The Lake Eyre Basin Aboriginal Way Map took 12 years to make and features songlines, historical trade routes and other cultural information about the basin, which covers 71 language groups. It is an invaluable education resource on the richness, diversity and vibrancy of Aboriginal cultures across the Lake Eyre Basin.
The Lake Eyre Basin Community Advisory Committee have handed over the Map to AIATSIS for future management.
Move your cursor over any area of the map to reveal the 'magnifying glass' circle. Scroll your mouse wheel to zoom in or out within the magnifying circle. On touch screens, tap once on the screen to show the magnifying circle. Then, keep your finger on the screen and move the circle around to show the zoomed in map.
At 1.2 million square kilometres, the Lake Eyre Basin covers almost one-sixth of Australia and is one of the world's largest internally draining river systems. The Basin includes large parts of South Australia, the Northern Territory and Queensland, as well as a small part of western New South Wales. The area supports a range of nationally important natural, social and economic values and about 60,000 people live and work in the Basin.
Although the amount of Aboriginal-owned land in the Lake Eyre Basin is relatively small, significant areas are managed and used by Aboriginal people.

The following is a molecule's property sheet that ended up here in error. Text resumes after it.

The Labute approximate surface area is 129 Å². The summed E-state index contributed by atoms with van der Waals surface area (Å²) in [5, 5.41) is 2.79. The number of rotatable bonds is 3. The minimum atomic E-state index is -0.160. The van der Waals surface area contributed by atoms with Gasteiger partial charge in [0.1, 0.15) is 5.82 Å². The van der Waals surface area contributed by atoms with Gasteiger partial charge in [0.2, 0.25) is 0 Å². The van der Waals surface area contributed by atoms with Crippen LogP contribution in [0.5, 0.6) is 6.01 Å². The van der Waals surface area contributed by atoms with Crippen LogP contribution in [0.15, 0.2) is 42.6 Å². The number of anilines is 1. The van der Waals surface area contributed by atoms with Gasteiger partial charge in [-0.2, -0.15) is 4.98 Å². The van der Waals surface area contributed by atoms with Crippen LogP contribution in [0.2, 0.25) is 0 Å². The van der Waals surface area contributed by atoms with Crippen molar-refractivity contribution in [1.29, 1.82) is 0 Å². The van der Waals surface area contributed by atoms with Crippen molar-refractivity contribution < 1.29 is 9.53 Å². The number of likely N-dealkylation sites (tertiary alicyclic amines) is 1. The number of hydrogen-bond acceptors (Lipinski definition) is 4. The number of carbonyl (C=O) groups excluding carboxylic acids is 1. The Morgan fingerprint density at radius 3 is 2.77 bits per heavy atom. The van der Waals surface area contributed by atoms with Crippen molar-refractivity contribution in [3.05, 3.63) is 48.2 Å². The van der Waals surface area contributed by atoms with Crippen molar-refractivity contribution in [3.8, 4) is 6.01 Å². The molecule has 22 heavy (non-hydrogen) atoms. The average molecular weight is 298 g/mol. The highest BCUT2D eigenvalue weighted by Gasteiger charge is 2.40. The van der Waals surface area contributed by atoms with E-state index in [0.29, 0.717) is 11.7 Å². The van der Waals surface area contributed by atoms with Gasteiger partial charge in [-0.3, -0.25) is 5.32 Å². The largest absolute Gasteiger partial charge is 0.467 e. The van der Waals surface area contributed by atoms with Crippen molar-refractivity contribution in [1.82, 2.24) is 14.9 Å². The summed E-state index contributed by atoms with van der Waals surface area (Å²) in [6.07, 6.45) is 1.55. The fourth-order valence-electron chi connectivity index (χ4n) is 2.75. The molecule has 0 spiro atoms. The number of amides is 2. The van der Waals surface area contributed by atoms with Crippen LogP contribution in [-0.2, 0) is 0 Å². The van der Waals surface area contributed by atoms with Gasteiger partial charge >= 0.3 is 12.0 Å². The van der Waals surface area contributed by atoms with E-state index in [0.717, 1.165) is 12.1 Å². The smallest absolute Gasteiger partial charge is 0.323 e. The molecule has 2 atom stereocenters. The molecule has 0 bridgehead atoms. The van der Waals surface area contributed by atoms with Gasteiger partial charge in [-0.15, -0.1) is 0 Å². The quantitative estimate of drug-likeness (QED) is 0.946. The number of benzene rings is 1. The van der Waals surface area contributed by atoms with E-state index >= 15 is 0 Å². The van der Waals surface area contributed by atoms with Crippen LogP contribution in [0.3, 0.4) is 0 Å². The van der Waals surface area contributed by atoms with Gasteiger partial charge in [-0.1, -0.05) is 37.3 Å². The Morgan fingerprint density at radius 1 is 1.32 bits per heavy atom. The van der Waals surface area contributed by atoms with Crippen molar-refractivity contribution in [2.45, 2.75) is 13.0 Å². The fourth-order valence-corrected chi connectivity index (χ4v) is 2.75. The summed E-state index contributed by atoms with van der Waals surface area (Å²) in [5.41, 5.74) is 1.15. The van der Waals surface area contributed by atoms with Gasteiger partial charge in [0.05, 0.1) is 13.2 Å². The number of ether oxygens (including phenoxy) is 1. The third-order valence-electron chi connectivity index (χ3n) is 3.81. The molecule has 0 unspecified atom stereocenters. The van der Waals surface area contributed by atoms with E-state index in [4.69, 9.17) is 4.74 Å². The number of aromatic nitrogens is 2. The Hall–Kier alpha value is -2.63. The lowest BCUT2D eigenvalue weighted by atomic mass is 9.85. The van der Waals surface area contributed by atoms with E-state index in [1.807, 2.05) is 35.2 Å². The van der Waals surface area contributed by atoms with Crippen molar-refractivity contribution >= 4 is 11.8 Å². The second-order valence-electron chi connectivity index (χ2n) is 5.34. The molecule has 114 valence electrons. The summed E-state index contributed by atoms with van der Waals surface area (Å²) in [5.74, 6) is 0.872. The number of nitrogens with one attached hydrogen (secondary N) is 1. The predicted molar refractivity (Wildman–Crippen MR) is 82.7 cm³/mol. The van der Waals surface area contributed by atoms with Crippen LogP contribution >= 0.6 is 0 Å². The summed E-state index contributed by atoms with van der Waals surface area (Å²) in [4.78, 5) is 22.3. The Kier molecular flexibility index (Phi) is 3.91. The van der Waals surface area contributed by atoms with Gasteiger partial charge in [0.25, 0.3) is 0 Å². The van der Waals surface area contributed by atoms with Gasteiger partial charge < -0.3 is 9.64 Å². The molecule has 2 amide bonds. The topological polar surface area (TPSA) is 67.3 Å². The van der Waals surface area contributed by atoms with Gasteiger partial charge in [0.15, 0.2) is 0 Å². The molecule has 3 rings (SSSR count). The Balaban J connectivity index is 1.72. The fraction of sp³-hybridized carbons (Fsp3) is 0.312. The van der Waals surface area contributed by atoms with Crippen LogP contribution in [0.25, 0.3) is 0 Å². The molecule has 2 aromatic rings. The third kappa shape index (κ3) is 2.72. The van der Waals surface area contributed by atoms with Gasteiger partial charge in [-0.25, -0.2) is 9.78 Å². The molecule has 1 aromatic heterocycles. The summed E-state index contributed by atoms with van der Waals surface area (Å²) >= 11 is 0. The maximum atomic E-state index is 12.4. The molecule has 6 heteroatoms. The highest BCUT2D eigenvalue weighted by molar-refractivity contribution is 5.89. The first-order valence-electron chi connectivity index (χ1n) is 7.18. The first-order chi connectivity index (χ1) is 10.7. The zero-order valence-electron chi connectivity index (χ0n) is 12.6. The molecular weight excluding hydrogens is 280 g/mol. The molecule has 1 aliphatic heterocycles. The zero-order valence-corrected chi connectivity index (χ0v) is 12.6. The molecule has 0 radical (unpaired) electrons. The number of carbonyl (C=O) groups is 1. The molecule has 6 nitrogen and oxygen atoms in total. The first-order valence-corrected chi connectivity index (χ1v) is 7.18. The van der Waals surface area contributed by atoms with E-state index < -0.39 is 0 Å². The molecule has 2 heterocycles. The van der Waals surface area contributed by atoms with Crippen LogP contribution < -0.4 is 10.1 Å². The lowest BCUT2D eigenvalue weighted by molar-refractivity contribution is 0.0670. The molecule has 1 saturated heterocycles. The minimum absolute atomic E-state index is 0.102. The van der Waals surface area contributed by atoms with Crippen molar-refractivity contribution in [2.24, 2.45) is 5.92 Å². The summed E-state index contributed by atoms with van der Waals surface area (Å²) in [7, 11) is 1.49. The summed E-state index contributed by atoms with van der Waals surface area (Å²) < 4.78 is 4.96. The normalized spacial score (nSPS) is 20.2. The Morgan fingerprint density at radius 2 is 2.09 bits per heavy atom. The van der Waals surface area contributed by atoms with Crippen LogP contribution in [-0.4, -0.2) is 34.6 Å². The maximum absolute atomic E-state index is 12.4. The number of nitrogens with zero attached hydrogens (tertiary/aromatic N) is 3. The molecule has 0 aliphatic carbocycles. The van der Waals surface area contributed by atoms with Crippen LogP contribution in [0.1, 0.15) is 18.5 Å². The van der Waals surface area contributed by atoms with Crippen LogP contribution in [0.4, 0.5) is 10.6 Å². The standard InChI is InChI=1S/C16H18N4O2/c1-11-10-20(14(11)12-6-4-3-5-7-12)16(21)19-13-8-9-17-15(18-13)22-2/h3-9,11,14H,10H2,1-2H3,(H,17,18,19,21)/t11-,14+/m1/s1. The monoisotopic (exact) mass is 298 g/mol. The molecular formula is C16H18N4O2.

In South Australia, land holdings under Aboriginal management or co-management include Nantawarrina and Mount Willoughby Indigenous Protected Areas, Witjira National Park, Vulkathunha-Gammon Ranges National Park, Kati Thanda - Lake Eyre Basin National Park, Strzelecki Regional Reserve, Coongie Lakes National Park, Flinders Ranges National Park, Finniss Springs, Leigh Creek Station, Myrtle Springs Station, Mount Serle Station and Nepabunna. The balance of the Lake Eyre Basin within South Australia is subject to native title claims.
In the Northern Territory section of the Basin, some quite large areas are held under freehold by Aboriginal Land Trusts. These areas include the Ltyente Apurte (Santa Teresa), Angarapa, Alyawarra, Ltalaltuma and Roulpmaulpma Aboriginal land trusts. One of the largest parcels is the North and North West Simpson Desert area, Atnetye Land Trust, most of which was formerly vacant crown land. The area includes Apiwentye Station (4,000 km2; formerly Atula Station) which has been owned and successfully operated by Aboriginal people since 1989. Several other pastoral leases, Ooratippra, Huckitta, Loves Creek and Alcoota are owned and operated by Aboriginal organisations. Many of the national parks and reserves in the Northern Territory part of the Basin, including the West MacDonnell (Tyurretye) National Park, Finke Gorge National Park and some smaller conservation areas such as Trephina Gorge Nature Park and the Dulcie Range National Park, are now under joint management with Aboriginal people.